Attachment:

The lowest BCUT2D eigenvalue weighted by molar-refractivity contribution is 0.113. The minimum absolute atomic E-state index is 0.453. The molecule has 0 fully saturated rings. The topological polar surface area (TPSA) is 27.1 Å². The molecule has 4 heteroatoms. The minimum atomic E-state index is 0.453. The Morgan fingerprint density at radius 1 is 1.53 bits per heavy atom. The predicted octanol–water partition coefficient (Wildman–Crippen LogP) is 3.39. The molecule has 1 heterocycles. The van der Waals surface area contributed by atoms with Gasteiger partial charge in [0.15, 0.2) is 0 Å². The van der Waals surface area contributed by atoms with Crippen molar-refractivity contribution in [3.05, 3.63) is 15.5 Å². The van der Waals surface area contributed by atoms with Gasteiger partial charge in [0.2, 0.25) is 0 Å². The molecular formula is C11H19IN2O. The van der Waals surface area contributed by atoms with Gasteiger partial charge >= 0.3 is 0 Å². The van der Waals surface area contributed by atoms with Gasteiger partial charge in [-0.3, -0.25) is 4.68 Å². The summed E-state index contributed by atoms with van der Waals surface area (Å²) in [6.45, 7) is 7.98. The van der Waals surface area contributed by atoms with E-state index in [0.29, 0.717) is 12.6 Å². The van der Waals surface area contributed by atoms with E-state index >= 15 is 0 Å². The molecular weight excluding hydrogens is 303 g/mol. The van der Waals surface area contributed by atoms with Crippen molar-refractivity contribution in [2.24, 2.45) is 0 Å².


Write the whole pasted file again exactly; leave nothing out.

The lowest BCUT2D eigenvalue weighted by molar-refractivity contribution is 0.113. The minimum absolute atomic E-state index is 0.453. The molecule has 0 fully saturated rings. The topological polar surface area (TPSA) is 27.1 Å². The molecule has 4 heteroatoms. The minimum atomic E-state index is 0.453. The Morgan fingerprint density at radius 1 is 1.53 bits per heavy atom. The predicted octanol–water partition coefficient (Wildman–Crippen LogP) is 3.39. The molecule has 1 heterocycles. The van der Waals surface area contributed by atoms with Gasteiger partial charge in [0.15, 0.2) is 0 Å². The van der Waals surface area contributed by atoms with Crippen molar-refractivity contribution in [3.05, 3.63) is 15.5 Å². The van der Waals surface area contributed by atoms with Gasteiger partial charge in [0.2, 0.25) is 0 Å². The molecular formula is C11H19IN2O. The van der Waals surface area contributed by atoms with Gasteiger partial charge >= 0.3 is 0 Å². The van der Waals surface area contributed by atoms with Gasteiger partial charge in [-0.3, -0.25) is 4.68 Å². The summed E-state index contributed by atoms with van der Waals surface area (Å²) in [6.45, 7) is 7.98. The van der Waals surface area contributed by atoms with E-state index in [0.29, 0.717) is 12.6 Å². The van der Waals surface area contributed by atoms with E-state index >= 15 is 0 Å². The molecular weight excluding hydrogens is 303 g/mol. The van der Waals surface area contributed by atoms with Crippen molar-refractivity contribution in [2.24, 2.45) is 0 Å².